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Publication numberUS1826568 A
Publication typeGrant
Publication dateOct 6, 1931
Filing dateMar 7, 1930
Priority dateMar 7, 1930
Publication numberUS 1826568 A, US 1826568A, US-A-1826568, US1826568 A, US1826568A
InventorsPelton George E
Original AssigneePelton George E
Export CitationBiBTeX, EndNote, RefMan
External Links: USPTO, USPTO Assignment, Espacenet
Supplying ink to inking ribbons
US 1826568 A
Abstract  available in
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Claims  available in
Description  (OCR text may contain errors)

G. E. PELTON 1,826,568

Oct. 6, 1931.

SUPPLYING' INK TO INKING RIBBONS Filed vMarch 7, 1930 3 Sheets-Sheet l fim 2 m Q N Oct. 6, 1931. PELTON 1,826,568

SUPPLYING INK T0 INKING RIBBONS Filed March 7, 1950 3 Sheets-Sheet 2 I i- HM 1 pmw A; ATTOIRNEYS Oct. 6, 1931. G. E. PELTON 1,826,568

v SUPPLYING INK TO INKING RIB BONS Fi led March 7. 1930 s Sheets-Sheet 3 0 4 7 I 9 7/ a a 7 w 6 'INVENTO o m? .w I v 4 6 a mu m @4 4: M a E "w Patented Oct. 6, 1 931 PATENT OFFICE GEORGE E. PELTON, 0F HARTFORD; CONNECTICUT SUPPLYIN G INK TO INKING RIBBQNS Application filed March 7,

This invention relates to typing machines, and particularly to means for supplying ink to the inking or Writing ribbons of such machines while in use. l

Inking ribbons now in use have two se rious faults they cannot produce clear, sharp and uniform impressions throughout their life; and this life, at best, is a short one, necessitating frequent ribbon replacements. It is the universal experience of those using typewriters that the first impressions from a new ribbon are too black and heavy, the characters are not clear, and it is diflicult to erase without smudging. After the ribbon has been in service for several days, or a Week.tl1e actual time depending upon the extent and character of use and the original fir-k content of the ribbonthe excess ink is eliminated and the ribbon begins to produce satisfactory writing. But no sooner is this happy condition attained than the ribbon,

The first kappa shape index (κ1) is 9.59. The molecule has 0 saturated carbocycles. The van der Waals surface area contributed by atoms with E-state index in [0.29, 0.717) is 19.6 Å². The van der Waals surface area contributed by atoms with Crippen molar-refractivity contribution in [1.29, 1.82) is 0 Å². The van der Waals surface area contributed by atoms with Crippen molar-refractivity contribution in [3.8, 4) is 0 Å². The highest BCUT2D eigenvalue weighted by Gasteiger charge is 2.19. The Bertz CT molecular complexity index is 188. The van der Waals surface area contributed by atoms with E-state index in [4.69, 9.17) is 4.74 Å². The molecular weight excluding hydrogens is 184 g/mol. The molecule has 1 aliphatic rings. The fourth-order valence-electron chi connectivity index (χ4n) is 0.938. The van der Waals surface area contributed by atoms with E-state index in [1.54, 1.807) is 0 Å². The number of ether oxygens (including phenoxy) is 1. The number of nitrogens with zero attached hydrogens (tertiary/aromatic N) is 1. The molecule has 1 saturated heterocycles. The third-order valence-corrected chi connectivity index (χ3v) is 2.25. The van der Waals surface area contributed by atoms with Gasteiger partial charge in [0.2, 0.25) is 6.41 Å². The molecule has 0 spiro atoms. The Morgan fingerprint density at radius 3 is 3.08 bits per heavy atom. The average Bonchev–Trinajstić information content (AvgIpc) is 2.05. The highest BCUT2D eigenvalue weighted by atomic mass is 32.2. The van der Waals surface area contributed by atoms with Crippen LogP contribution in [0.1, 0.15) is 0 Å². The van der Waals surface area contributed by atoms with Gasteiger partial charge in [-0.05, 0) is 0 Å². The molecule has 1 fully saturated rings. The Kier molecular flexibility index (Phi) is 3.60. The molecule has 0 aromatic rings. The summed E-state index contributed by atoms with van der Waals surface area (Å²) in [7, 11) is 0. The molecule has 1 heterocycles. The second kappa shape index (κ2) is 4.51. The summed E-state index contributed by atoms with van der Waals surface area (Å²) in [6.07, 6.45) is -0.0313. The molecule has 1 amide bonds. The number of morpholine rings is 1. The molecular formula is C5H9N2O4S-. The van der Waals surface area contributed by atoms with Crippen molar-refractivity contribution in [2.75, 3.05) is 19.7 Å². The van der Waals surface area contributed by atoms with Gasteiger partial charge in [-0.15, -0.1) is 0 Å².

because of continued depletion of the ink supply, becomes incapable of producing a clear and legible impression, the characters are reduced to pale wraiths of their former selves, and the ribbon must be discarded. Thus the common typewriter ribbongives satisfactory results for not more than half its all too short life.

The reason forgthis is that inkin ribbons in use today are intended to perf orm and must perform two functions. Their first and primary function is to convey ink to the type, but their secondary, and no less important function from apractical poipt of view, is to act as supplyreservoirs for that ink. No ribbon can perform both of these functions eflicientl and the result is a compromise. The ribii on carries more ink at the outset than it should were excellence of impression the sole desideratum, but not so much as it should were long life the consideration of paramount importance. It is inpressions are of the deed possible, as is sometimes done, to make a ribbon having so little ink'that its first improper weight and color, but such a ribbon must be discarded so soon that its use is not practicable under average operating conditions. To go to the other extreme is out of the question. It is not' 1930. Serial No. 433,956.